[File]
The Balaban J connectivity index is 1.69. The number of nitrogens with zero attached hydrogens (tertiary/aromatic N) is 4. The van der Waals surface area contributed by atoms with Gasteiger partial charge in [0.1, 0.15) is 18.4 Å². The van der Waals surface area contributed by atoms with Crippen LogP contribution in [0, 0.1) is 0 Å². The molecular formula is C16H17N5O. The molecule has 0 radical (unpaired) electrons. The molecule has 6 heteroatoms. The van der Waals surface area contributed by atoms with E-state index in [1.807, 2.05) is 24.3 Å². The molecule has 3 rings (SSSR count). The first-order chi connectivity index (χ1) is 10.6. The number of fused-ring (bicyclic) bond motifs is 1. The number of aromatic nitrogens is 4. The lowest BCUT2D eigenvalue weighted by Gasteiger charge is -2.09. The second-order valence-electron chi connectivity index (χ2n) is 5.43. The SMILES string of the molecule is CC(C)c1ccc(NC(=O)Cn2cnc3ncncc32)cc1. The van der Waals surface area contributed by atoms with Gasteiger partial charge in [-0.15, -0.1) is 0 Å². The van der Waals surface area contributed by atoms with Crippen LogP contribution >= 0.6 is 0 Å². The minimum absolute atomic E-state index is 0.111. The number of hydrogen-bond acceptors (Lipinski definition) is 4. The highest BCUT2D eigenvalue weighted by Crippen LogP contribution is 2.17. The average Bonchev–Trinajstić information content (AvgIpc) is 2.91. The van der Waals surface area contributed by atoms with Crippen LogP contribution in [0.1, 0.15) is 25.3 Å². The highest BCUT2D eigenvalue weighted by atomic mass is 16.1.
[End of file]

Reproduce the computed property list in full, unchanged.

The Balaban J connectivity index is 1.69. The number of nitrogens with zero attached hydrogens (tertiary/aromatic N) is 4. The van der Waals surface area contributed by atoms with Gasteiger partial charge in [0.1, 0.15) is 18.4 Å². The van der Waals surface area contributed by atoms with Crippen LogP contribution in [0, 0.1) is 0 Å². The molecular formula is C16H17N5O. The molecule has 0 radical (unpaired) electrons. The molecule has 6 heteroatoms. The van der Waals surface area contributed by atoms with E-state index in [1.807, 2.05) is 24.3 Å². The molecule has 3 rings (SSSR count). The first-order chi connectivity index (χ1) is 10.6. The number of fused-ring (bicyclic) bond motifs is 1. The number of aromatic nitrogens is 4. The lowest BCUT2D eigenvalue weighted by Gasteiger charge is -2.09. The second-order valence-electron chi connectivity index (χ2n) is 5.43. The SMILES string of the molecule is CC(C)c1ccc(NC(=O)Cn2cnc3ncncc32)cc1. The van der Waals surface area contributed by atoms with Gasteiger partial charge in [-0.15, -0.1) is 0 Å². The van der Waals surface area contributed by atoms with Crippen LogP contribution >= 0.6 is 0 Å². The minimum absolute atomic E-state index is 0.111. The number of hydrogen-bond acceptors (Lipinski definition) is 4. The highest BCUT2D eigenvalue weighted by Crippen LogP contribution is 2.17. The average Bonchev–Trinajstić information content (AvgIpc) is 2.91. The van der Waals surface area contributed by atoms with Crippen LogP contribution in [0.1, 0.15) is 25.3 Å². The highest BCUT2D eigenvalue weighted by atomic mass is 16.1.